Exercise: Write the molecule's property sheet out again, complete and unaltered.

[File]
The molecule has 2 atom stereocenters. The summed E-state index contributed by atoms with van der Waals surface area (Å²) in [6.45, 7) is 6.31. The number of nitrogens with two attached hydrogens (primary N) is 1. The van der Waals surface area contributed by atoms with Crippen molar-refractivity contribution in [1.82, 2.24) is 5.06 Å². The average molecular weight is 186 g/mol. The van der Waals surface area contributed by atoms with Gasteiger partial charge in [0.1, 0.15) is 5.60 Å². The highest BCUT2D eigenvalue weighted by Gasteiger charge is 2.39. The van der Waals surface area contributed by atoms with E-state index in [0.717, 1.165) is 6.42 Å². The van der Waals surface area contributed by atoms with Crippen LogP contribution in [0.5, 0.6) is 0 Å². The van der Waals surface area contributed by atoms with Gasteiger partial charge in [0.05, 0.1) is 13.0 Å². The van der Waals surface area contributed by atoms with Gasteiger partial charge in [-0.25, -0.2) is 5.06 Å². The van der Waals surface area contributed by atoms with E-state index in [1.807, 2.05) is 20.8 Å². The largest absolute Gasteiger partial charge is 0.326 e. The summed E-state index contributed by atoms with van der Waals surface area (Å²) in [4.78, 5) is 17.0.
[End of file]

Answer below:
The molecule has 2 atom stereocenters. The summed E-state index contributed by atoms with van der Waals surface area (Å²) in [6.45, 7) is 6.31. The number of nitrogens with two attached hydrogens (primary N) is 1. The van der Waals surface area contributed by atoms with Crippen molar-refractivity contribution in [1.82, 2.24) is 5.06 Å². The average molecular weight is 186 g/mol. The van der Waals surface area contributed by atoms with Gasteiger partial charge in [0.1, 0.15) is 5.60 Å². The highest BCUT2D eigenvalue weighted by Gasteiger charge is 2.39. The van der Waals surface area contributed by atoms with E-state index in [0.717, 1.165) is 6.42 Å². The van der Waals surface area contributed by atoms with Crippen LogP contribution in [0.5, 0.6) is 0 Å². The van der Waals surface area contributed by atoms with Gasteiger partial charge in [0.05, 0.1) is 13.0 Å². The van der Waals surface area contributed by atoms with Gasteiger partial charge in [-0.25, -0.2) is 5.06 Å². The van der Waals surface area contributed by atoms with E-state index in [1.807, 2.05) is 20.8 Å². The largest absolute Gasteiger partial charge is 0.326 e. The summed E-state index contributed by atoms with van der Waals surface area (Å²) in [4.78, 5) is 17.0.